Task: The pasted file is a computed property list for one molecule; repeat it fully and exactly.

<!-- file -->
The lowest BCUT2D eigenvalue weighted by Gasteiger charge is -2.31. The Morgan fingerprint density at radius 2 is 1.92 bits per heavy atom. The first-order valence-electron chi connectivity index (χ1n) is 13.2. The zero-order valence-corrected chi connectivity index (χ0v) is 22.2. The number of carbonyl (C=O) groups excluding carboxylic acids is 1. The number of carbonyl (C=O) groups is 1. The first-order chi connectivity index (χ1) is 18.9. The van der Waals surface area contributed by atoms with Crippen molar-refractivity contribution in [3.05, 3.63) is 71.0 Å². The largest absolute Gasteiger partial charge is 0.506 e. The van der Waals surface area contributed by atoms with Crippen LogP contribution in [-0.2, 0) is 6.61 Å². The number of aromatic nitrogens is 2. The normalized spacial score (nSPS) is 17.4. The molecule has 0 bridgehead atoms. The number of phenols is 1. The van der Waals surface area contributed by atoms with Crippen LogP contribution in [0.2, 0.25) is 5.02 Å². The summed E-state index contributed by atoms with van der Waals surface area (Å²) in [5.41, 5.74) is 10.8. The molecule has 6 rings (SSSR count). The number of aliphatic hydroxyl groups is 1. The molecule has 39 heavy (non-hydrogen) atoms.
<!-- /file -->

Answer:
The lowest BCUT2D eigenvalue weighted by Gasteiger charge is -2.31. The Morgan fingerprint density at radius 2 is 1.92 bits per heavy atom. The first-order valence-electron chi connectivity index (χ1n) is 13.2. The zero-order valence-corrected chi connectivity index (χ0v) is 22.2. The number of carbonyl (C=O) groups excluding carboxylic acids is 1. The number of carbonyl (C=O) groups is 1. The first-order chi connectivity index (χ1) is 18.9. The van der Waals surface area contributed by atoms with Crippen molar-refractivity contribution in [3.05, 3.63) is 71.0 Å². The largest absolute Gasteiger partial charge is 0.506 e. The van der Waals surface area contributed by atoms with Crippen LogP contribution in [-0.2, 0) is 6.61 Å². The number of aromatic nitrogens is 2. The normalized spacial score (nSPS) is 17.4. The molecule has 0 bridgehead atoms. The number of phenols is 1. The van der Waals surface area contributed by atoms with Crippen LogP contribution in [0.2, 0.25) is 5.02 Å². The summed E-state index contributed by atoms with van der Waals surface area (Å²) in [5.41, 5.74) is 10.8. The molecule has 6 rings (SSSR count). The number of aliphatic hydroxyl groups is 1. The molecule has 39 heavy (non-hydrogen) atoms.